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Goyal takes Lotus helm

ADT’s Jack Vaughan spoke recently with IBM’s new Lotus group head, Ambuj Goyal (below). He talked to us from his offices in Sommers, N.Y.

Q: Ambuj, as part of your IBM app server efforts you were familiar with Lotus strategy. What is different now that you are in charge here?
A: When you become manager, you are going to have to execute to the numbers. Of course, the strengths here are obvious. We have the most innovative set of people in Lotus. We invented groupware. We brought to the fore the whole concept of integrated collaborative environments. I see a lot of ideas, capabilities.

The challenge for me was how to make sure that these ideas addressed the needs of the customers that exist today, so we can make them strong products. And the challenge existed mostly in driving the market, driving the channels, driving the sales, and having the right team in place to make sure that all things were put in place both for the base products and the business-savvy offerings. That’s a challenge that I have addressed. [But] in terms of direction, strategy, products and innovation, it’s the same thing we were executing before day one.

Q: How do WebSphere and Domino relate? What are the steps that IBM is recommending to Lotus customers as to how they integrate WebSphere?
A: It’s a great question. I would like you to take a look at it not from a technology perspective, but from a customer value perspective. Don’t think WebSphere and Domino, but think about what users like to use in terms of collaborative environments. They want to get access to instant messaging, electronic mail, learning documents, workflow and business processes via either a rich client experience, a Web browser experience or on a mobile device. That is what we are trying to get done with Lotus Workplace [and related server-side offerings]. It delivers functionality into whatever the customer chooses, in whatever mode they are working in.

So, for example, it will deliver to Notes clients, rich applications, rich calendaring, rich mail ... everything. It will deliver to Web browsers, offering instant messaging as well as e-mail and calendaring. And from a client perspective, users are happy to use either rich client, or another client, or a device. That’s what the direction is. We will bring every Notes customer, every browser customer, every mobile customer and every device customer forward into the world of collaborative business processes, as well as collaboration based on individual capabilities like e-mail and instant messaging.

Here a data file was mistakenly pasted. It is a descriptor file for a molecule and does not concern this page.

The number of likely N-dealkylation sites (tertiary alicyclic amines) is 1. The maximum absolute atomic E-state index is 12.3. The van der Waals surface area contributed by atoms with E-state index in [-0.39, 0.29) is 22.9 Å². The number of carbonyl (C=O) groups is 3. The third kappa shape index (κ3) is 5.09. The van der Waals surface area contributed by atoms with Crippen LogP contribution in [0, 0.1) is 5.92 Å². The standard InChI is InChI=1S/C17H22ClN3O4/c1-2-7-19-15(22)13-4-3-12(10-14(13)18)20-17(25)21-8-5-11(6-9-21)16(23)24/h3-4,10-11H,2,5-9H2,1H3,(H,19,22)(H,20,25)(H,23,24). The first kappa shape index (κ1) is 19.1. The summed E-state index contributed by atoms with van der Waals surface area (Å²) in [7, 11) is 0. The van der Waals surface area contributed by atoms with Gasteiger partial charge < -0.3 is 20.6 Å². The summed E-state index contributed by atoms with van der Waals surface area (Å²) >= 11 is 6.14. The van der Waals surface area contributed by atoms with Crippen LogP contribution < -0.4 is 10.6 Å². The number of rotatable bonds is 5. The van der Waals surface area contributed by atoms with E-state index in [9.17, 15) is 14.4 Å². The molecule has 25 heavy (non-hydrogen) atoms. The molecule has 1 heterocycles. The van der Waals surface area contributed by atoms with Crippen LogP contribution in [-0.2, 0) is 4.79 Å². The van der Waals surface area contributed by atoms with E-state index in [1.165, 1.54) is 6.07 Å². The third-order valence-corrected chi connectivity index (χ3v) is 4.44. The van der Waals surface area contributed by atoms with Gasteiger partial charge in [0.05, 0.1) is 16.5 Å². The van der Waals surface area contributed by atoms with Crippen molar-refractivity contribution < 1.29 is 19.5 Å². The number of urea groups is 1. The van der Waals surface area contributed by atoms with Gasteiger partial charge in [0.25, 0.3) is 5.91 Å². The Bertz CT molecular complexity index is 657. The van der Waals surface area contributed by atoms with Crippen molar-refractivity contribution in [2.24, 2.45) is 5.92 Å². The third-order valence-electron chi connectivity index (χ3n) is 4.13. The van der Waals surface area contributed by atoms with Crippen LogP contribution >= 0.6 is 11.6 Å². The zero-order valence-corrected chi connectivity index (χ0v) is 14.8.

Q: When you talk with Notes developers, do you tell them that they’re going to become Java developers or that they’re going to become some type of RAD developer?
A: To the Notes developer, we tell them to continue to use Domino Designer if you want to continue to deliver into the Notes client world only. On the other hand, if you want to deliver your application in the Notes client as well as a Web browser, we recommend Domino Designer for WebSphere Studio, which delivers applications into both the Notes client world and the browser world.

The advantage is that today, our business partners have good users who have Notes clients as their customers. There are 100 million users, [but] they would like to get to 200 and 300 million users for their application. Domino Designer for WebSphere Studio can now deliver the applications to the Notes client as well as to the Web browser or the portal client.

Next fall, we will rename some tools as WebSphere Designer that deliver both to the Notes client as well as to the portal world and the browser world and the device world. Skills will need to be changed. I’ve been talking to the Domino Designer community, user groups and everywhere about this.

Q: And what is their reaction?
A: Their reaction is that it extends their value. In fact, the business partners who are using our environment love it because to be integrated with the Domino world, they are forced to use two different tools, one for WebSphere and one for Domino, and then do the hard work to integrate.

Having a common tool so that the delivery on the Notes client or the Web browser or the portal world extends that opportunity [makes] ISVs very pleased with the direction that we are moving. I do business partner calls to make sure that they understand that the word needs to get out to everybody. I am also doing calls with the user groups to make sure that people understand where we are headed.

About the Author

Jack Vaughan is former Editor-at-Large at Application Development Trends magazine.

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